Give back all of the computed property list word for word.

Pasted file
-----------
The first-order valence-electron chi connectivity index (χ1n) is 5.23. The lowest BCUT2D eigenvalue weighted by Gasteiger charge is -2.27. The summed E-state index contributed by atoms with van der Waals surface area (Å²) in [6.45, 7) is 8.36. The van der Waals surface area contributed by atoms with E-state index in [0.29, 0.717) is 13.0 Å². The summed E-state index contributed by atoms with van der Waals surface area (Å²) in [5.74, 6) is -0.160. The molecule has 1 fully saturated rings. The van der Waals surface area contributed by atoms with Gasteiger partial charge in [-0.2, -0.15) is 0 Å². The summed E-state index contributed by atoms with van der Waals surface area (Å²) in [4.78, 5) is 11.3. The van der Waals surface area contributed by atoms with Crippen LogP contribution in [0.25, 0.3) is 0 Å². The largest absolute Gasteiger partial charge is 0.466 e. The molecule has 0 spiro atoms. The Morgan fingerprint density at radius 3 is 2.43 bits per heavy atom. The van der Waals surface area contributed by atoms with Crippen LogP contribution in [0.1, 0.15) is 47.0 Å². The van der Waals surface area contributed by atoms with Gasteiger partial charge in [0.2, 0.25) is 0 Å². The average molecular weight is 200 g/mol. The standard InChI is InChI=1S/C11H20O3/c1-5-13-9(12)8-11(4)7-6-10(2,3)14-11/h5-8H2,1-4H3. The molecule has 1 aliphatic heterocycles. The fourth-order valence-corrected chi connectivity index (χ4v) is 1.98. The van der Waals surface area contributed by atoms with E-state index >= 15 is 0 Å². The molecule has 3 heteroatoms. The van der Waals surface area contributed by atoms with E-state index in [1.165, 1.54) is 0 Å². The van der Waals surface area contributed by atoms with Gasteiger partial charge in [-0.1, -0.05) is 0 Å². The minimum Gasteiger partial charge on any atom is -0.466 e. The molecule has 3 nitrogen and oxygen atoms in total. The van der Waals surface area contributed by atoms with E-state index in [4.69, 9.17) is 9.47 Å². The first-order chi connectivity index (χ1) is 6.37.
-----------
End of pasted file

The first-order valence-electron chi connectivity index (χ1n) is 5.23. The lowest BCUT2D eigenvalue weighted by Gasteiger charge is -2.27. The summed E-state index contributed by atoms with van der Waals surface area (Å²) in [6.45, 7) is 8.36. The van der Waals surface area contributed by atoms with E-state index in [0.29, 0.717) is 13.0 Å². The summed E-state index contributed by atoms with van der Waals surface area (Å²) in [5.74, 6) is -0.160. The molecule has 1 fully saturated rings. The van der Waals surface area contributed by atoms with Gasteiger partial charge in [-0.2, -0.15) is 0 Å². The summed E-state index contributed by atoms with van der Waals surface area (Å²) in [4.78, 5) is 11.3. The van der Waals surface area contributed by atoms with Crippen LogP contribution in [0.25, 0.3) is 0 Å². The largest absolute Gasteiger partial charge is 0.466 e. The molecule has 0 spiro atoms. The Morgan fingerprint density at radius 3 is 2.43 bits per heavy atom. The van der Waals surface area contributed by atoms with Crippen LogP contribution in [0.1, 0.15) is 47.0 Å². The van der Waals surface area contributed by atoms with Gasteiger partial charge in [0.2, 0.25) is 0 Å². The average molecular weight is 200 g/mol. The standard InChI is InChI=1S/C11H20O3/c1-5-13-9(12)8-11(4)7-6-10(2,3)14-11/h5-8H2,1-4H3. The molecule has 1 aliphatic heterocycles. The fourth-order valence-corrected chi connectivity index (χ4v) is 1.98. The van der Waals surface area contributed by atoms with E-state index >= 15 is 0 Å². The molecule has 3 heteroatoms. The van der Waals surface area contributed by atoms with E-state index in [1.165, 1.54) is 0 Å². The van der Waals surface area contributed by atoms with Gasteiger partial charge in [-0.1, -0.05) is 0 Å². The minimum Gasteiger partial charge on any atom is -0.466 e. The molecule has 3 nitrogen and oxygen atoms in total. The van der Waals surface area contributed by atoms with E-state index in [4.69, 9.17) is 9.47 Å². The first-order chi connectivity index (χ1) is 6.37.